A solid turf program is key. 

That means four targeted visits for fertilizing and weed control throughout the year. 

Crews visit twice in the spring and a third time in July or August. Then, a final round of fertilizer goes down in October or November to help the Loudoun Meadows turf store nutrients for the winter and emerge strong and healthy in the spring — just in time to hit that exercise trail.

The Weekly Once-Over

Weekly maintenance covers all the crucial tasks needed to keep the community’s landscaping tidy and healthy, from mowing and blowing to weeding and trimming. 

Dead plant material? Gone. Worn-out mulch? Nope. Everything stays neat. 

landscape professional trims tree

Level Green crews keep an eye on shrub and tree health, too, trimming as needed, making sure wayward branches don’t snag passersby, and elevating canopies for visibility and healthy growth. 

Getting a Glow On

Loudoun Meadows residents and visitors don’t just drive through during the day. After-dark arrivals have to impress, too.

Level Green takes care of the lighting that illuminates signage and trees at entrances.

hoa sign with plantings

Several magnolias and red maples have gentle uplighting that lends a welcoming glow.

“Lighting softens the community, highlights the trees, and offers that wow factor when you enter,” Burrill says.

No Watering Worries

Landscaping can’t thrive without consistent irrigation. 

Monthly service inspections send crews to check the water pressure, adjust spray heads, and make any needed repairs. Crucial adjustments make sure the HOA’s irrigation system stays efficient, saving water and money. 

pond in HOA community

Irrigation maintenance also includes proper spring start-up and fall shut-down procedures for backflow devices and irrigation lines. 

Here at Loudoun Meadows, irrigation maintenance includes extra tasks. The community’s smaller amenity pond is tied into the irrigation system.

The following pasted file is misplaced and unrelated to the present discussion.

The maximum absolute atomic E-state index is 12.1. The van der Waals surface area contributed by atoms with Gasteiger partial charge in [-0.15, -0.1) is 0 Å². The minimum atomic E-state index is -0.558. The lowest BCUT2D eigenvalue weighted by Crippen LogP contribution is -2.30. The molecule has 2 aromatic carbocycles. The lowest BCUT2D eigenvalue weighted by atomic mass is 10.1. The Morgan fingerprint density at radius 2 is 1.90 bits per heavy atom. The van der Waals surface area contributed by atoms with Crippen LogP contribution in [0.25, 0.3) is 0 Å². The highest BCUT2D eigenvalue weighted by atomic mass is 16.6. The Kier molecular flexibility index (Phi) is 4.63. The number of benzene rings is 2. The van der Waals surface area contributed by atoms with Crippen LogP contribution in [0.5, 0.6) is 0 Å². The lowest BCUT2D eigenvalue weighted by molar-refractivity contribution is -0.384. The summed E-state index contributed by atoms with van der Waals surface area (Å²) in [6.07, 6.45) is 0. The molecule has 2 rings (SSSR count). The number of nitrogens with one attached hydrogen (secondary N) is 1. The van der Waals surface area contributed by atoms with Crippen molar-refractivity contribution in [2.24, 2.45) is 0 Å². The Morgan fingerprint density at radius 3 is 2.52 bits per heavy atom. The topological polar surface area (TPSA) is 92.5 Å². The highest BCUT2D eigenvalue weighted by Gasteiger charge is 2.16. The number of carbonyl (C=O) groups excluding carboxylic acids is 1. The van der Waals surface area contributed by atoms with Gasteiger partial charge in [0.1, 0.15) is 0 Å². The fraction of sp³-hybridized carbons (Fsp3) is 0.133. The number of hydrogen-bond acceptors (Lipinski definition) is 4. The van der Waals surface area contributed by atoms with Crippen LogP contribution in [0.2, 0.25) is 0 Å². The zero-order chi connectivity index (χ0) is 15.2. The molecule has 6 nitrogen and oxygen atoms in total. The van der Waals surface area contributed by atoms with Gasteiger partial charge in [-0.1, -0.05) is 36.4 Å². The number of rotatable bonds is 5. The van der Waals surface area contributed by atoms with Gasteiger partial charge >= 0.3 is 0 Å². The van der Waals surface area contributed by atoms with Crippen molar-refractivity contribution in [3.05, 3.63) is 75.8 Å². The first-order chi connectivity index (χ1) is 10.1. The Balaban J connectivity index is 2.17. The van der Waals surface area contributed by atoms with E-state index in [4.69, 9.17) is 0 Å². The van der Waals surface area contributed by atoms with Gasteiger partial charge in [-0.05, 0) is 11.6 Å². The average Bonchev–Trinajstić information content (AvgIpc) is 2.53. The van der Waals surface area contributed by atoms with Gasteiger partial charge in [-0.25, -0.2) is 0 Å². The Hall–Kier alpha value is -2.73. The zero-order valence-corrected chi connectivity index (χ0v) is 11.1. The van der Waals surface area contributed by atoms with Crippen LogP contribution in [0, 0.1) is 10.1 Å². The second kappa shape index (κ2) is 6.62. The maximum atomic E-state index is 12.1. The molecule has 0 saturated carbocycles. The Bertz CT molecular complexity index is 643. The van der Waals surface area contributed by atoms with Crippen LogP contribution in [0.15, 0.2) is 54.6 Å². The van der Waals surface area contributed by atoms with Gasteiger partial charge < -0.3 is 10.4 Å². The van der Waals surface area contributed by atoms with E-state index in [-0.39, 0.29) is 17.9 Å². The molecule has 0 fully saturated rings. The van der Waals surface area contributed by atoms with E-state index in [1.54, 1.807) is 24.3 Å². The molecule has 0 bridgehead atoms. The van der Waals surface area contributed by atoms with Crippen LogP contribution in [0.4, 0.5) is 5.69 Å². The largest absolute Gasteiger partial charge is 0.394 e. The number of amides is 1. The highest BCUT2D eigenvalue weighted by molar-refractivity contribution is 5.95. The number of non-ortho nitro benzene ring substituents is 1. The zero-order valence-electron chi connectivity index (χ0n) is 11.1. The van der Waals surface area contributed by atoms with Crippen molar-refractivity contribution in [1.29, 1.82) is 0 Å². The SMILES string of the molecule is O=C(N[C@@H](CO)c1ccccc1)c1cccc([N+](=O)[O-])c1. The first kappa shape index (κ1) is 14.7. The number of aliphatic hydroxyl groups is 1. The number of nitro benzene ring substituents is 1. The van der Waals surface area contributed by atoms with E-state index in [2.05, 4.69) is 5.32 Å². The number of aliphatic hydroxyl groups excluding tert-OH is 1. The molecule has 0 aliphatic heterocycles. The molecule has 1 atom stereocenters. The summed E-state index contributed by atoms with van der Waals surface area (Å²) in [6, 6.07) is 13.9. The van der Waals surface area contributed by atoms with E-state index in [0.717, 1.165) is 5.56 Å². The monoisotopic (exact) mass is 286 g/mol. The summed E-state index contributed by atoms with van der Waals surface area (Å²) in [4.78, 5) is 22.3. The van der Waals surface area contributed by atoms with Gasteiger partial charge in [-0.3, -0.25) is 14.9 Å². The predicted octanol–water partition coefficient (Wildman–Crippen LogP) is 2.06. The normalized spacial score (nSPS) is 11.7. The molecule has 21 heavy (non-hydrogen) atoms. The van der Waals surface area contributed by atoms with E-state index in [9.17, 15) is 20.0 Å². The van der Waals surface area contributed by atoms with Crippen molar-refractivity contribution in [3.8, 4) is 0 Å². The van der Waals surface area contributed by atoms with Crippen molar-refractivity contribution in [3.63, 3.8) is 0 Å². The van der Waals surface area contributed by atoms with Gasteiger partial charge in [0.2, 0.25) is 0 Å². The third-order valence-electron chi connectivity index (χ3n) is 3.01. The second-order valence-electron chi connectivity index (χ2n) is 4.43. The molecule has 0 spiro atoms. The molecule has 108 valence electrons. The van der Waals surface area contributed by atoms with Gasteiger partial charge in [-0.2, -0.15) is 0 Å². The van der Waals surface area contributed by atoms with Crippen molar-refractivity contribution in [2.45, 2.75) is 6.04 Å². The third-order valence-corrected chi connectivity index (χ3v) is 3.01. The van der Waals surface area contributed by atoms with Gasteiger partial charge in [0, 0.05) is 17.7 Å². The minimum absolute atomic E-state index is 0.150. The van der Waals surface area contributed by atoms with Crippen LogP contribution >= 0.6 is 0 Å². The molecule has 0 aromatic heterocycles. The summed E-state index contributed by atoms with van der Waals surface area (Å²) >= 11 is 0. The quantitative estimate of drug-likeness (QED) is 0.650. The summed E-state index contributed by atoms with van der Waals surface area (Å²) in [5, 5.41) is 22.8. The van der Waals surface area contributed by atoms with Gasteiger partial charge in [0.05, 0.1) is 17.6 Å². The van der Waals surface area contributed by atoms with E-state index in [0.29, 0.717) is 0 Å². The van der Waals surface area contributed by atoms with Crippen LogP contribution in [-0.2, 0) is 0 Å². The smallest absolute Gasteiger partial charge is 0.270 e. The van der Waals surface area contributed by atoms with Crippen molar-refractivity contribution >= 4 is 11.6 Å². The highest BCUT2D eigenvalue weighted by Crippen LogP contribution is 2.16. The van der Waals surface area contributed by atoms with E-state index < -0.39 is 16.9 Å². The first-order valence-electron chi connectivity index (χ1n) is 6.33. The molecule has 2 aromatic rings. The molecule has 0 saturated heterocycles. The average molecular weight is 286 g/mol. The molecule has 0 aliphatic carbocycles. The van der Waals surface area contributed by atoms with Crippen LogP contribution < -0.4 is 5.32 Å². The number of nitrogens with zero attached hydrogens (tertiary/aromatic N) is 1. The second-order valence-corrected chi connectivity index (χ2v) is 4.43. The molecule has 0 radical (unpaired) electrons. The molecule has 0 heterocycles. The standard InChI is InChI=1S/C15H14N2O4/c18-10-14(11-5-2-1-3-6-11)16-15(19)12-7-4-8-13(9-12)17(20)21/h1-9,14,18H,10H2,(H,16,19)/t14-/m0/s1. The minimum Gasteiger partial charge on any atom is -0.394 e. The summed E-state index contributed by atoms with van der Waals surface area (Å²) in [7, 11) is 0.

Level Green crews monitor the water level closely and make adjustments as needed. 

Next up: the HOA wants to dye the pond blue for a more impressive look, Burrill says.

Sorry, Bambi

People aren’t the only ones who want to hang out here. Deer show up looking for a light snack of, oh, hundreds of flowers.

plantings and flag pole in round about

No such luck. Level Green crews go light on the tasty annuals here and heavy on the deer-resistant perennials.

A few of the hard-working plants:


It sounds tasty, but this ground-hugging perennial with abundant white or pink blossoms actually has an unpleasant smell, so deer and rabbits leave it alone.


Miscanthus ‘Adagio’

This mid-sized ornamental grass has graceful foliage and decorative plumes that add lovely motion to the Loudoun Meadow beds with every breeze.

CC- Miscanthus Adagio

Oakleaf Hydrangea

This hard-working shrub puts on a show for Loudoun Meadows residents all year long, with its big, lobed leaves, pretty exfoliating bark, and huge, fluffy blooms that change colors as the seasons progress.

Oakleaf Hydrangea

Catmint ‘Walker’s Low’

Showy but tough, this sturdy perennial produces impressive spikes of lavender-blue flowers that attract butterflies, hummingbirds and bees — but not deer. They don’t like the minty scent.  The blooms last for weeks, offering a stunning display.


Daylily ‘Passionate Returns’

This is a stunner, with striking rosy-pink hued flowers.

“They look really nice and for some reason deer don’t like them,” Burrill says. 

CC- Daylily Passionate Returns

Annuals still have a place, bringing important impact at entrance signs. 

Each spring and fall 200 annuals add a burst of color. The latest spread included 
red and white begonias to complement the soft blue of the catmint for a patriotic theme. 

Flower beds have to stay free of weeds, and are topped with rich brown mulch.

The Goal: No Worries

“We’re not in a hurry,” Burrill says. “We’re going to make sure we do everything right.”

He’s vigilant, Burrill says, so the property manager can rest easy.

“The typical property manager is busy, because they're dealing with not just one entity, they're dealing with multiple residents and different vendors,” Burrill says. “We want to give them one less worry throughout the day.”

Looking to take your commercial property to the next level? Contact us today and see how Level Green Landscaping can help.

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Image Source: Candytuft, Miscanthus ‘Adagio’, Oakleaf Hydrangea, Catmint, Daylily 

Donald Burrill

We’re not in a hurry. We’re going to make sure we do everything right.

Donald Burrill
Branch Manager
Level Green Landscaping